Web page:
Thursday, March 16, 2017
Why Franzen over-states the case for Desperate Characters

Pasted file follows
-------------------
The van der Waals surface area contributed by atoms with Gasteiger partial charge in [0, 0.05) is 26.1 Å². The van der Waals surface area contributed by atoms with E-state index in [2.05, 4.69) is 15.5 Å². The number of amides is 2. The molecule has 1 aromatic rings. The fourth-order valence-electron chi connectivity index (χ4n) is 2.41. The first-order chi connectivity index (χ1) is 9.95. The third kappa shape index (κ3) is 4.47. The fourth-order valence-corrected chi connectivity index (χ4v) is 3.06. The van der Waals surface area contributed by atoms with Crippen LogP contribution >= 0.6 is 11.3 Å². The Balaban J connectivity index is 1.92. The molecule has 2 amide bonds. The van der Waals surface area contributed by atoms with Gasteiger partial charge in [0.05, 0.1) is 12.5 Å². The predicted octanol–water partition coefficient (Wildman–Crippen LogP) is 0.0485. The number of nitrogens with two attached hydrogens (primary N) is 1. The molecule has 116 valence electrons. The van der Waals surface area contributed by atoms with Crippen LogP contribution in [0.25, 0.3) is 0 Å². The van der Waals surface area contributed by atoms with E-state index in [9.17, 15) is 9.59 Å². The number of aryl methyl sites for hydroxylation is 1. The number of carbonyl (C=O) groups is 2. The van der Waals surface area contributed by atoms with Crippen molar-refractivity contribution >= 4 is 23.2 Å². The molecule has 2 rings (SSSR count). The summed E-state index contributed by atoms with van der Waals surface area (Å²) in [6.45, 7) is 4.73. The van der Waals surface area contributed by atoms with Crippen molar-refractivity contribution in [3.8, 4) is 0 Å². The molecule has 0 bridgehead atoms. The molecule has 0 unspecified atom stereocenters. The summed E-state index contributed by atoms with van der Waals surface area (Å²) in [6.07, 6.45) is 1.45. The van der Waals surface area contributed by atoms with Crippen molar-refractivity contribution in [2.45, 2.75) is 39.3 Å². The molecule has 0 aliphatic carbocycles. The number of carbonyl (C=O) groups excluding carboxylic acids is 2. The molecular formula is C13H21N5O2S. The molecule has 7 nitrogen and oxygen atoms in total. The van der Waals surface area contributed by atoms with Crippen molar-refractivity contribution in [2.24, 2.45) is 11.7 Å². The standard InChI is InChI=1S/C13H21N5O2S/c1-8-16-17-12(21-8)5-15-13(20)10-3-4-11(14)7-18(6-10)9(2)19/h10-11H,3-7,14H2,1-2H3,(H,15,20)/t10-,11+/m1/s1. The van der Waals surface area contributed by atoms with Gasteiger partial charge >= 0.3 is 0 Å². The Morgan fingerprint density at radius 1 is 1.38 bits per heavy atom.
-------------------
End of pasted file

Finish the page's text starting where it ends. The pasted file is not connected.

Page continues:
There are many impressive aspects to Paula Fox's 1970 novel Desperate Characters, but I have to say that Jonathan Franzan, whose enthusiasm for this novel sparked its reisssue in 1999, w/ Franzen intro., that he ludicrously over-estimates this novel: Better than anything from Updike, Roth, or Bellow? Seriously? DCs is a thoughtful, provocative novel of NY domestic life among the professional class circa 1970, when the city was evolving, becoming increasingly gentrified, and the nation itself was in upheaval, with the social and political changes from the 60s generation and the anti-war movement, all threatening the establishment and established beliefs and customs. That's the background to this novel, and Fox pays the social context due homage; and Franzen is right that she is an expert at symbolism (the central character, Sophie Bentwood, gets bitten by a feral cat at the outset, and novel in effect is about her fear of and delay in getting proper treatment - throughout there is a sense that the Bentwoods, pioneers in settling into a "changing" Brooklyn neighborhood, are invading alien territory and are likely to be "attacked" by the denizens) and line by line she's up there w/ any writer - her phrasing, pacing, and imagery are perfect. The better comparison for her style would be Salter, as noted in yesterday's post, and Yates - she does feel like a 50s writer 20 years behind her rightful time. All that said, what makes DCs troubling for me is that the characters up and down are despicable. I'm not such a Philistine as to think that characters in novels have to be "likable," but Fox's people merit our contempt. Fox is terrific at topical description, but we need to take her descriptions in context. Some of the finest scenes involve her description of squalor - but the vision is always that of her characters, looking down on others, judging, and feeling no empathy or responsibility (except for pity for the damn cat). One example among many, as the Bentwoods are driving to their Long Island summer house they pass through Queens (Gatsby's drive in reverse?) and we get a long passage about the dingy neighborhoods and squalid housing - and then Sophie says to her husband, Otto, that she wishes there were another way to drive out to the Island, she hates this view. He tells her not to look at at. Yes, don't look, that will make things better. These people throughout have no thoughts for anyone but themselves - even treating like dirt their so-called friends and business partners and any of the younger generation representative of the spirit of the age. I guess there's a great irony at the end, when their summer house is trashed (not their Brooklyn house, where they live in wary fear of intruders) - but even there Fox can't resist having the Bentwoods meet with their so-called caretaker and his family, a group of grotesques, another order of being from the Bentwoods altogether. So in my view this is a novel to admire, to analyze maybe, but not one that evokes fear and pity - only disgust.